[Date Prev][Date Next][Thread Prev][Thread Next][Date Index][Thread Index]
There are two issues here: how it really works, and how much we want to
say in the message.
Here's my understanding of how it really works -- Bob Mathis should
correct me if this is wrong. The normal model is that these X3mumble
committees get formed, people join, then they either try to work out the
issues in ponderous mass meetings or they appoint a technical committee
to do the detailed work. Presumably the technical committee's output is
voted on by the committee of the whole, and then is sent to ANSI for
formal approval. After than (maybe some overlap is possible) the same
proposal could be sent to ISI for approval there.
So there are three more hurdles to clear once the report comes out of
the technical committee: X3J13, ANSI, and ISO. If we don't clear the
ISO hurdle because the Europeans have ganged up to stop us, that's not
so bad -- we still have an ANSI standard in that case. I believe that
the ANSI and ISO votes have to be "take it or leave it", and that they
don't get to mess with the content of the proposal; I'm not sure if the
vote at X3J13 would be of that nature.
What we are trying to do is two things: first, get started on producing
a standards document long before X3J13 even exists, and certainly long
before they would have a chance to set up a technical committee; and
second, to present X3J13 with a sort of fait accompli. The idea is to
hand them a complete or nearly complete specification backed the
heaviest names in Common Lisp and most of the companies BEFORE things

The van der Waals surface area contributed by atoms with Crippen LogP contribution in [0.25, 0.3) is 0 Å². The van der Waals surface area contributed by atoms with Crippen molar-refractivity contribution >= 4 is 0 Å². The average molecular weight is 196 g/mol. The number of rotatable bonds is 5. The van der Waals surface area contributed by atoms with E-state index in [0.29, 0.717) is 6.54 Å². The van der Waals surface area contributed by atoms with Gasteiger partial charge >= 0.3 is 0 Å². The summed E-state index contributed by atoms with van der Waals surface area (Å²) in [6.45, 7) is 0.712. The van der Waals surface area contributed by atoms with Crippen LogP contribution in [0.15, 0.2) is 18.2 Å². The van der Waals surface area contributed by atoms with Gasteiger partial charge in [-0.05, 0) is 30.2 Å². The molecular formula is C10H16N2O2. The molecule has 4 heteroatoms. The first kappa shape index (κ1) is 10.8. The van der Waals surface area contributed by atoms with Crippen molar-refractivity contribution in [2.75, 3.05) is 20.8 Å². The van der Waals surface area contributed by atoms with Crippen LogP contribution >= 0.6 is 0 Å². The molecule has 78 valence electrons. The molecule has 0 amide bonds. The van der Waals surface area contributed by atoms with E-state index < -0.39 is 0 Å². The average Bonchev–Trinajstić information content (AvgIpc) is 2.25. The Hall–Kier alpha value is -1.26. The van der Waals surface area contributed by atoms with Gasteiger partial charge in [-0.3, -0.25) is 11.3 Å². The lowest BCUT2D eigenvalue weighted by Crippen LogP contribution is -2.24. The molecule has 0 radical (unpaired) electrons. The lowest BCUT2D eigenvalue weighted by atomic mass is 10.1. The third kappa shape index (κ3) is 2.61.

have a chance to get too political and confused. While technically
X3J13 would have the right to appoint a totally different committee and
ignore us and our input, or to start messing around with the standard we
propose, we are betting that they will accept both the committee and its
work in toto. A few dissenting voices may be raised, but unless we
really screw up, the opposition will be disorganized and scattered.
Obviously, the closer we can come to having a complete spec ready, the
easier this ploy will be. But even if we're not quite done, we've got
some things in our favor: Bob Mathis will control the parliamentary
machinery; the Common Lisp community is used to looking to us for
leadership; we could, as a last resort, refuse to have anything to do
with the ANSI standard unless they accept the committee and its output
without a lot of changes. If the standard is not complete, we will
propose that the same committee be appointed to finish it. In theory,
this could all come unglued at the X3J13 level, but I really don't think
there's much chance of that if we've done some useful work in the
So that's my model of how this is likely to work. I don't think we want
to spell all of this out in the message in much more detail than what I
already said, because that would just invite the opposition to start
planning for an ambush. The view we want to convey, I think, is the
1. We need to get started, and the community has charged us with
selecting a committee to do this. Here it is.
2. Technically, this will all come under X3J13, once that exists.
3. Without actually saying this, we give the impression that we fully
expect X3J13 to just rubber-stamp what we come up with. We don't take
pains to point out that X3J13 could repudiate what we do, since that is
an invitation to do just that.